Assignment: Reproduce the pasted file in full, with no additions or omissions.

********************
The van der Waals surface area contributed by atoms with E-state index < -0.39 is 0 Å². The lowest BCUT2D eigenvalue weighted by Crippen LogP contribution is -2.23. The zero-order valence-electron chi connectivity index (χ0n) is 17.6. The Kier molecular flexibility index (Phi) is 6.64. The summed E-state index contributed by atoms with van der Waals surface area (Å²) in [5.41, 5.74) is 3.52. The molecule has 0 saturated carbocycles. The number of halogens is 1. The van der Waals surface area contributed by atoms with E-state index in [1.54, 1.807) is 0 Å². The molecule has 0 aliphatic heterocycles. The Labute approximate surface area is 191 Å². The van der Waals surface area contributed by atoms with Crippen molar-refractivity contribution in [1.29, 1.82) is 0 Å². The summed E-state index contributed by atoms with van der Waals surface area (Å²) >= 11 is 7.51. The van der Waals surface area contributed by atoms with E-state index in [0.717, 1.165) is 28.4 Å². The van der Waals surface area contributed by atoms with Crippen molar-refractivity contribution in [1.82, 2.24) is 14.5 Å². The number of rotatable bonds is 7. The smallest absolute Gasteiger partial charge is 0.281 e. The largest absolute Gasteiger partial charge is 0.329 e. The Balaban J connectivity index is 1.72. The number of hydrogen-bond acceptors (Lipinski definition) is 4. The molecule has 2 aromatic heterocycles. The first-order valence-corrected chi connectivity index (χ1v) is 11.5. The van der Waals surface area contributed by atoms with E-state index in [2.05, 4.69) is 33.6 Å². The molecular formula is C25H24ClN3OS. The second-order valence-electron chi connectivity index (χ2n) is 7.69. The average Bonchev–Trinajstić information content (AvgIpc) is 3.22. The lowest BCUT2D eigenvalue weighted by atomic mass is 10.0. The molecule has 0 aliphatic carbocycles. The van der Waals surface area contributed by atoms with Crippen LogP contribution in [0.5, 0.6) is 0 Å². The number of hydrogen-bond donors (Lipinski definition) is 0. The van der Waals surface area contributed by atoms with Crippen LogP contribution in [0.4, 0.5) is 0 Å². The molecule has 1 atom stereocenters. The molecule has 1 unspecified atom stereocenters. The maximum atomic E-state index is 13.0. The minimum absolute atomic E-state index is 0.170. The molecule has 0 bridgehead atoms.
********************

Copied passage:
The van der Waals surface area contributed by atoms with E-state index < -0.39 is 0 Å². The lowest BCUT2D eigenvalue weighted by Crippen LogP contribution is -2.23. The zero-order valence-electron chi connectivity index (χ0n) is 17.6. The Kier molecular flexibility index (Phi) is 6.64. The summed E-state index contributed by atoms with van der Waals surface area (Å²) in [5.41, 5.74) is 3.52. The molecule has 0 saturated carbocycles. The number of halogens is 1. The van der Waals surface area contributed by atoms with E-state index in [1.54, 1.807) is 0 Å². The molecule has 0 aliphatic heterocycles. The Labute approximate surface area is 191 Å². The van der Waals surface area contributed by atoms with Crippen molar-refractivity contribution in [1.29, 1.82) is 0 Å². The summed E-state index contributed by atoms with van der Waals surface area (Å²) >= 11 is 7.51. The van der Waals surface area contributed by atoms with E-state index in [0.717, 1.165) is 28.4 Å². The van der Waals surface area contributed by atoms with Crippen molar-refractivity contribution in [1.82, 2.24) is 14.5 Å². The number of rotatable bonds is 7. The smallest absolute Gasteiger partial charge is 0.281 e. The largest absolute Gasteiger partial charge is 0.329 e. The Balaban J connectivity index is 1.72. The number of hydrogen-bond acceptors (Lipinski definition) is 4. The molecule has 2 aromatic heterocycles. The first-order valence-corrected chi connectivity index (χ1v) is 11.5. The van der Waals surface area contributed by atoms with E-state index in [2.05, 4.69) is 33.6 Å². The molecular formula is C25H24ClN3OS. The second-order valence-electron chi connectivity index (χ2n) is 7.69. The average Bonchev–Trinajstić information content (AvgIpc) is 3.22. The lowest BCUT2D eigenvalue weighted by atomic mass is 10.0. The molecule has 0 aliphatic carbocycles. The van der Waals surface area contributed by atoms with Crippen LogP contribution in [0.5, 0.6) is 0 Å². The number of hydrogen-bond donors (Lipinski definition) is 0. The van der Waals surface area contributed by atoms with Crippen LogP contribution in [0.4, 0.5) is 0 Å². The molecule has 1 atom stereocenters. The molecule has 1 unspecified atom stereocenters. The maximum atomic E-state index is 13.0. The minimum absolute atomic E-state index is 0.170. The molecule has 0 bridgehead atoms.